US says no to Ukraine no-fly zone

American policymakers have rallied behind Ukraine as it faces an onslaught from Russia, but there is one proposal to harden Ukraine that faces bipartisan opposition: a no-fly zone.

Ukrainian leaders, including President Volodymyr Zelensky, have called on the United States and its allies to impose a no-fly zone to deprive Russia of one of its key advantages over Ukraine in its larger air force. bigger and more powerful.

But Democratic and Republican lawmakers, as well as Biden administration officials, say imposing a no-fly zone with the US military would risk a direct confrontation between the US and Russia, which at its turn could lead to an all-out war between the countries of the world. two major nuclear powers.

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“In order to enforce this no-fly zone, you have to enforce it,” said Sen. Jeanne Shaheen, DN.H. “And I think that puts American pilots in a difficult position that could start a war with Russia. And I don’t think that’s in the interests of the United States.”

A week into the Russian invasion, Ukrainian forces fared better than expected, clinging to Kiev and frustrating Moscow, which was also stymied by its own planning failures.

Russia has also yet to deploy the full might of its air force on Ukraine, with a senior US defense official telling reporters on Tuesday that the Russians are not “necessarily willing to take risks raised with their own planes and their own pilots”.

But US defense officials warn that Russia still has significant capabilities it has yet to use and that Russian leaders will learn from early setbacks to adjust their tactics, including turning to siege warfare. who could level Kiev.

Ukraine’s leaders say they can build on their early successes and defeat Russia if the West establishes a no-fly zone.

“We need the West to impose a no-fly zone over significant parts of Ukraine,” Zelensky said in a statement to Axios on Monday. “Ukraine can beat the aggressor. We prove it to the world. But our allies must also do their part.”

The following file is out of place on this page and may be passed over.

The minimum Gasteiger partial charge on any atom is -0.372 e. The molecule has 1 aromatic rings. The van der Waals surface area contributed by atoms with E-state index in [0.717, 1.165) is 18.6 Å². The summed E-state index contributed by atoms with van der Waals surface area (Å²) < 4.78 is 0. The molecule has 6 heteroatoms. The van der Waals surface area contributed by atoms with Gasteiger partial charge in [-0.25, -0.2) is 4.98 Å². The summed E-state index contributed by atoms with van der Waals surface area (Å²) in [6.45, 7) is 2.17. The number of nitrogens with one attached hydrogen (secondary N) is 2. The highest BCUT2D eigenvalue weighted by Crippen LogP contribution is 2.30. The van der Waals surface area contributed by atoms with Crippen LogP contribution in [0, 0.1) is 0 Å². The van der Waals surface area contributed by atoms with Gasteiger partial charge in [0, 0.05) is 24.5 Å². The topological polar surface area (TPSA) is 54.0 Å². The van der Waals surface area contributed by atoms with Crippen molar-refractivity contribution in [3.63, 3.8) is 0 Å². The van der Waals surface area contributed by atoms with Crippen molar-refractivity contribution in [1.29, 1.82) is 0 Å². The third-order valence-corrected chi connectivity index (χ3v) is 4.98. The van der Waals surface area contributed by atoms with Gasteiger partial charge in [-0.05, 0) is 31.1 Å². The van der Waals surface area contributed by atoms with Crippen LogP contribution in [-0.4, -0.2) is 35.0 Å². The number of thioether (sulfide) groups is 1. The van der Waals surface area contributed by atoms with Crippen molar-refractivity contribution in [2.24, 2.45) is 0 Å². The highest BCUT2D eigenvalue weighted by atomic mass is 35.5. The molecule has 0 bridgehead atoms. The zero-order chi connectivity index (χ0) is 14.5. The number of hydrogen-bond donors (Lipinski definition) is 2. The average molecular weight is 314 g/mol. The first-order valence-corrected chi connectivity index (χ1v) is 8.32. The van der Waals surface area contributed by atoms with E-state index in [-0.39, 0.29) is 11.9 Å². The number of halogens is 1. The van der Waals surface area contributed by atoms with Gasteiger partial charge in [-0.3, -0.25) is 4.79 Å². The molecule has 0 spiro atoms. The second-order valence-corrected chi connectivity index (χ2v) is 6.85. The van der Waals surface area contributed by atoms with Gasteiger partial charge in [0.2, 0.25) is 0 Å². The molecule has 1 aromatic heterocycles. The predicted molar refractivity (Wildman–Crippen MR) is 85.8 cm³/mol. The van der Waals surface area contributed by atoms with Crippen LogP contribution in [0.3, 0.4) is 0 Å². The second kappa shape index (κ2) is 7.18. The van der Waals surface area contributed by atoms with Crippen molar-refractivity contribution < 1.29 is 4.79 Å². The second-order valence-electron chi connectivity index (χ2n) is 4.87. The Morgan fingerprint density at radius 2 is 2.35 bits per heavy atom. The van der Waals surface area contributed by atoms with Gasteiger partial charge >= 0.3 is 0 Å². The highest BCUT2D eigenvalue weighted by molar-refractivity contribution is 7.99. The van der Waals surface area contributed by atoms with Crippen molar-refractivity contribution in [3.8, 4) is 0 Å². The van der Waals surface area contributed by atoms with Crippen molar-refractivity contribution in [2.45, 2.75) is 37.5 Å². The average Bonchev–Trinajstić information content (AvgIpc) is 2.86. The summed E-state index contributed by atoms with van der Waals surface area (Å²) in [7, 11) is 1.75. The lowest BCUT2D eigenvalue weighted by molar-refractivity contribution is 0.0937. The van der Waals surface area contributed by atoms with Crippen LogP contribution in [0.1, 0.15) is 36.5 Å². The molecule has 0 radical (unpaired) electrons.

Zelensky also tweeted on Tuesday that he “stressed the need to close the skies” of Ukraine during a call with German Chancellor Olaf Scholz.

The United States has deployed thousands of troops to bolster NATO’s eastern flank and support allies who fear the Ukrainian conflict will spill over their borders.

But President Joe Biden has insisted that no American troops will enter Ukraine. And administration officials this week clarify that the wish also extends to enforcing a no-fly zone, which could involve US military planes shooting down Russian planes if they ignore the protected zone. .

“A no-fly zone would need to be put in place,” White House press secretary Jen Psaki said Monday. “It would require the deployment of the US military to enforce it, which would potentially be a direct conflict and potentially a war with Russia, which we don’t plan to be a part of.”

Debates over a US military-enforced no-fly zone have erupted in other recent conflicts, particularly during the height of the Syrian civil war, as advocates and policymakers sought ways to protect civilians. The Obama administration has rejected proposals for a no-fly zone in Syria, fearing it will take tens of thousands of troops to enforce it and risk a confrontation with Russia, which has forces in Syria supporting the regime. .

The United States and its allies helped establish and maintain no-fly zones in Bosnia in the 1990s, in Iraq after the Gulf War, and in Libya in 2011. A report by the Congressional Research Service of 2013 on no-fly zones noted “many assess” the strategic planning for these operations “was incomplete at best”.

Now, with the conflict raging in Ukraine, even those who generally disagree with the Biden administration are warning that a potential no-fly zone could lead to a US-Russian war.

“If it were possible, I would be for it, but it’s impossible without provoking a confrontation between U.S. forces and Russian forces, which must be avoided for obvious reasons,” said Sen. Jim Risch, R-Idaho , the ranking member of the Senate Foreign Relations Committee.

Still, the idea found support from a limited number of defense hawks. Sen. Roger Wicker, R-Miss., who is on course to be the top Republican on the Senate Armed Services Committee when Sen. Jim Inhofe, R-Okla., retires at the end of the year, said a no-fly zone is “something I wouldn’t take off the table”.

“I think like-minded nations should explore this based on humanitarian concerns,” Wicker said.

As lawmakers largely reject the idea of ​​a no-fly zone, they are lining up to provide more funds to deal with the crisis.

The Biden administration last week asked Congress for $6.4 billion to respond to the invasion, including $3.5 billion from the Pentagon to cover the cost of troop deployments and to restock US weapons being shipped to Ukraine. .

Lawmakers from both parties have expressed support for more funding, but are debating specifics, such as whether to include it in a broader government spending bill or move funding to Ukraine separately. Some lawmakers also suggested going further than the administration requested, up to $10 billion.

“We will be working on a strong bipartisan aid package with both military and security needs, Senate Majority Leader Charles Schumer, DN.Y, told reporters on Tuesday. “There are some really good discussions going on about it right now.”

— Rebecca Kheel can be reached at [email protected] Follow her on Twitter @reporterkheel.

Related: US-imposed no-fly zone over Syria risks sparking conflict with Russia: Selva

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